COMMENTARY || Contaminant problems in the Athabasca River not overstated
Focus on specific contaminants overlooks complexity of river ecosystem, say scientists.
By DAVID SCHINDLER, J.M. BLAIS, P.V. HODSON, PETER DILLON and JOSEPH RASMUSSEN
We disagree with the assessment of Prof. William Shotyk that “contamination problems in the oilsands region are overstated.”
Like Shotyk, previous research (including Kelly et al. 2010, Proceedings of the U.S. National Academy of Sciences) has found that the concentrations of elements dissolved in the Athabasca River were well below Canadian Council of Ministers of the Environment (CCME) guidelines for drinking water.
Most of the elements are carried in suspended particles, which he filters out before analyzing water samples. However, these particles are not inert — they contain a cocktail of toxic elements and petroleum hydrocarbons.
They are ingested by people and animals that drink directly from the river, and may enter the bloodstream. Considering the toxicity of one element at a time also overlooks potential interactive toxicity among elements and between elements and organics.
For example, bitumen-contaminated sediments from tributaries of the Athabasca are as toxic to fish embryos as sediments from tailings ponds. However, the contribution to toxicity of individual elements and petroleum hydrocarbons within those sediments remains unknown.
The fate and behaviour in particulates are also modified in the river ecosystem. A good example is mercury, which can undergo chemical and biological transformation into a potent neurotoxin, methylmercury, that bioaccumulates in aquatic food chains. In the Athabasca system, this has contributed to increasing mercury in the eggs of fish-eating birds and consumption advisories for walleye.
Another example is polycyclic aromatic hydrocarbons (PAHs), some of which are more toxic in sunlight than in the dark. A thorough assessment of toxic contaminants in the oilsands region must include a broad suite of chemicals in both suspended and dissolved phases to understand the true potential ecosystem impact.
Comprehensive water quality monitoring must include water samples under a range of seasons and river conditions. Sampling the river only at autumn low flow as the Shotyk team did, minimizes the apparent contaminant problem because that is when the river carries its lowest load of particles.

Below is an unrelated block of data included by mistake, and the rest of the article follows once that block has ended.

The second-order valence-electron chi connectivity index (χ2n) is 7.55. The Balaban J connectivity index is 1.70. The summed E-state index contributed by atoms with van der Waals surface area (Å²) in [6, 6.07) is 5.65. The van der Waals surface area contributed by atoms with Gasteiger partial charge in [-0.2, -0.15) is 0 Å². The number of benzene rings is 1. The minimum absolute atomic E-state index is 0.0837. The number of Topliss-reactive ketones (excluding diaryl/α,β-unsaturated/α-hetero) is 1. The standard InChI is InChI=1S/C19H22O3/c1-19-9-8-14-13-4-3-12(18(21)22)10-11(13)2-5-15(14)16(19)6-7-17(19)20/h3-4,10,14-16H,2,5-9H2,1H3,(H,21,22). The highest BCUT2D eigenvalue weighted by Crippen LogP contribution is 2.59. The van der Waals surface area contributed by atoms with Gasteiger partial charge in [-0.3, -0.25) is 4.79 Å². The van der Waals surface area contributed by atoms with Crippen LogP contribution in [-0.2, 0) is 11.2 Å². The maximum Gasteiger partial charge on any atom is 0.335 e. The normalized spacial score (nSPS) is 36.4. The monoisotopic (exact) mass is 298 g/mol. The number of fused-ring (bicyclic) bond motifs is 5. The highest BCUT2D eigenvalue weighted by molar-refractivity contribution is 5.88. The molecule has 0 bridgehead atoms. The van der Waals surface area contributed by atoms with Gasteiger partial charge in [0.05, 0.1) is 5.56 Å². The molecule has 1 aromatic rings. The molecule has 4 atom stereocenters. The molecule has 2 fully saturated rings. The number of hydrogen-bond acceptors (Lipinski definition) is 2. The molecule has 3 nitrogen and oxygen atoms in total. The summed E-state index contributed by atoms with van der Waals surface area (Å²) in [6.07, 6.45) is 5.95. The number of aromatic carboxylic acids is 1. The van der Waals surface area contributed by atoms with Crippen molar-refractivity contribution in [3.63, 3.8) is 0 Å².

Inputs from tributaries that drain the active mining area, which have higher concentrations of contaminants than the mainstream Athabasca River, and input from snowmelt, are also lowest in the autumn when soil erosion from mining activities is least. The acidity of the river in the oilsands area increases significantly during snowmelt, as the result of acid deposition in snow. This too would increase the solubility of many elements, enhancing their mobility into food chains.
The Kelly et al. papers that are so often the focus of Shotyk’s criticisms have been among the most intensively scrutinized science in recent Canadian history. Many studies by the new government-sponsored monitoring program agree well with their assessment that the oilsands industry is an important source of contaminants in the area. Oilsands developments are associated with airborne emissions of contaminants, groundwater seepage from tailings ponds, and wind and water erosion of soils from landscapes stripped of their vegetation and topsoil for mining, road development, pipelines, power corridors, and survey lines.
In summary, focusing only on a few dissolved elements as Shotyk advocates misses important pathways to wildlife and humans, particularly indigenous people, and oversimplifies the complex nature of oilsands contaminants and the Athabasca River itself.
Fortunately, the current monitoring program carried out by Alberta Environment and Parks and Environment and Climate Change Canada measures both suspended and dissolved fractions of a wide suite of water quality parameters.
Results from this program have continued to build upon the Kelly et al. papers, reinforcing the need for better, more integrated scientific efforts.
David Schindler is professor emeritus at the University of Alberta. J.M. Blais is professor of biology and environmental toxicology at the University of Ottawa. P.V. Hodson is professor emeritus at Queen’s University. Peter Dillon is a professor at the School of the Environment, Trent University. Joseph Rasmussen is professor and Canada Research Chair in aquatic ecosystems at the University of Lethbridge.
This op-ed originally appeared in the Edmonton Journal.